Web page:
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Μάρκος Αυρήλιος

Παρασκευή, 19 Οκτωβρίου 2012

THE FIRST BOOK OF Adam and Eve.part 1

THE FIRST BOOK OF

Adam and Eve

ALSO CALLED
The Conflict of Adam and Eve with Satan.
PRESENT day controversy that rages around the authenticity of the Scriptures and how human life began on this planet must pause to consider the Adam and Eve story. Where does it come from? What does it mean?
The familiar version in Genesis is not the source of this fundamental legend, it is not a spontaneous, Heaven-born account that sprang into place in the Old Testament. It is simply a version, unexcelled perhaps, but a version of a myth or belief or account handed down by word of mouth from generation to generation of mankind-through the incoherent, unrecorded ages of man it came--like an inextinguishable ray of light that ties the time when human life began, with the time when the human mind could express itself and the human hand could write.
This is the most ancient story in the world--it has survived because it embodies the basic fact of human life. A fact that has not changed one iota; amid all the superficial changes of civilization's vivid array, this fact remains: the conflict of Good and Evil; the fight between Man and the Devil; the eternal struggle of human nature against sin,
That the Adam and Eve story pervaded the thoughts of ancient writers is seen in the large number of versions that exist, or whose existence may be traced, through the writings of Greeks, Syrians, Egyptians, Abyssinians, Hebrews, and other ancient peoples. As a lawyer might say who examines so much apparently unrelated evidence--there must be something back of it.
The version which we give here is the work of unknown Egyptians (the lack of historical allusion makes it impossible to date the writing). Parts of this version are found in the Talmud, the Koran, and elsewhere, showing what a vital rôle it played in the original literature of human wisdom. The Egyptian author first wrote in Arabic (which may be taken as the original manuscript) and that found its way farther south and was translated into Ethiopic. For the present English translation we are indebted to Dr. S. C. Malan, Vicar of Broadwindsor, who worked from the Ethiopic edition edited by Dr. E. Trumpp, Professor at the University of Munich. Dr. Trumpp had the advantage of the Arabic original, which makes our bridge over the gap of many centuries a direct one.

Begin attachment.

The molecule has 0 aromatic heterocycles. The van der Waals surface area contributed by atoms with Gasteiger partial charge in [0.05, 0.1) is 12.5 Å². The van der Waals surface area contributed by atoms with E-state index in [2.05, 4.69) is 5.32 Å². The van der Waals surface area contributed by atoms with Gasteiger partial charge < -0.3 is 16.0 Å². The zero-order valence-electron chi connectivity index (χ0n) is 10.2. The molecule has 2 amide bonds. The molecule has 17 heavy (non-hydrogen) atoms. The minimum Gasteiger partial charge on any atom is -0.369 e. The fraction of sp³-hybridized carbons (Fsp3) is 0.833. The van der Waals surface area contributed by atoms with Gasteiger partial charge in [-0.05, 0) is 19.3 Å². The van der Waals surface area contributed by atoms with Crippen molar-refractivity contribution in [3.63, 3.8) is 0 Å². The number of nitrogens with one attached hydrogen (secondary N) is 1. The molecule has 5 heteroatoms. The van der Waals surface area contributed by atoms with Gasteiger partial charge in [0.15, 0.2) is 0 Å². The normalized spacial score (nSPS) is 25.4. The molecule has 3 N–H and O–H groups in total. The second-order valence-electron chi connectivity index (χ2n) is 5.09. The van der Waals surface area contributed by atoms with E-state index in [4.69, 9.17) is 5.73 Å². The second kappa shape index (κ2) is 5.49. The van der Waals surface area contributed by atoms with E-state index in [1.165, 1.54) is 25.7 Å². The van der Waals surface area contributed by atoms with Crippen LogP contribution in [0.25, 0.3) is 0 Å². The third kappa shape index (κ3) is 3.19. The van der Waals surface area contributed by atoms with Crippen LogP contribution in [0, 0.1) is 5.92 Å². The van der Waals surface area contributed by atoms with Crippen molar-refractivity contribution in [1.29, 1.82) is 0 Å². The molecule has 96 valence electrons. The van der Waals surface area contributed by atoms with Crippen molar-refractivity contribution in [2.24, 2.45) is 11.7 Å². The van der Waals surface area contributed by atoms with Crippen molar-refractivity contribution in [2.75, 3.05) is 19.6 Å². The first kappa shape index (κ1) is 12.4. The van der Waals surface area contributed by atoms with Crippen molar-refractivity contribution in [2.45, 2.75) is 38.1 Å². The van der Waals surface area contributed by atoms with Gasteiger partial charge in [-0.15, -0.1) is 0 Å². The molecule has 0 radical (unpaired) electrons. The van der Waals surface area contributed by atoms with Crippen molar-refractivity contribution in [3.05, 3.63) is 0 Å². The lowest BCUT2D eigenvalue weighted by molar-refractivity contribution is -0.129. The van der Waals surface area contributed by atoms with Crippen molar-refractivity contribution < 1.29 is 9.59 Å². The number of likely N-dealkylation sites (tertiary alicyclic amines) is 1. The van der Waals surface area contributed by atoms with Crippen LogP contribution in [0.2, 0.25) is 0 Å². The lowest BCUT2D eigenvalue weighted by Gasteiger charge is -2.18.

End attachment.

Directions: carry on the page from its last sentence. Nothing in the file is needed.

The reading of these books is an adventure. You will find the mind of man fed by the passions, hopes, fears of new and strange
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earthly existence rioting, unrestrained, in the zest of self-expression. You roam in the realms of mythology where swiftly the aspects of nature assume manifold personalities, and the amorphous instinct of sin takes on the grotesqueries of a visible devil.
From such imaginative surroundings you find yourself suddenly staring at commonplace unvarnished events of family life--and such a family as "the first earthly family" was! They had all the troubles, all the petty disagreements, and the taking sides with one another, and the bother moving, and "staying with the baby," that in the total mark family life to-day. You will see it when you peep beneath the overlaying glamour of tradition.
One critic has said of this writing:
"This is we believe, the greatest literary discovery that the world has known. Its effect upon contemporary thought in molding the judgment of the future generations is of incalculable value.
"The treasures of Tut-ank-Amen's Tomb were no more precious to the Egyptologist than are these literary treasures to the world of scholarship."
But we prefer to let the reader make his own exploration and form his own opinion. The writing is arresting enough to inspire very original thoughts concerning it,
In general, this account begins where the Genesis story of Adam and Eve leaves off. Thus the two can not well be compared; here we have a new chapter--a sort of sequel to the other. Here is the story of the twin sisters of Cain and Abel, and it is notable that here the blame for the first murder is placed squarely at the door of a difference over Woman.
The plan of these books is as follows:--
Book I. The careers of Adam and Eve, from the day they left Eden; their dwelling in the Cave of Treasures; their trials and temptations; Satan's manifold apparitions to them. The birth of Cain, of Abel, and of their twin sisters; Cain's love for his own twin sister, Luluwa, whom Adam and Eve wished to join to Abel; the details of Cain's murder of his brother; and Adam's sorrow and death.
Book IL The history of the patriarchs who lived before the Flood; the dwelling of the children of Seth on the Holy Mountain--Mount Hermon--until they were lured by Henun and by the daughters of Cain, to come' down from the mountain. Cain's death, when slain by Lamech the blind; and the lives of other patriarchs until the birth of Noah.

BOOK I.

CHAP. I.

The crystal sea. God commands Adam, expelled from Eden, to dwell in the Cave of Treasures.
ON the third day, God planted the garden in the east of the earth, on the border of the world eastward, beyond which, towards the sun-rising, one finds nothing but water, that encompasses the whole world, and reaches unto the borders of heaven.
2 And to the north of the garden there is a sea of wafer, clear and pure to the taste, like unto nothing else; so that, through the clearness thereof, one may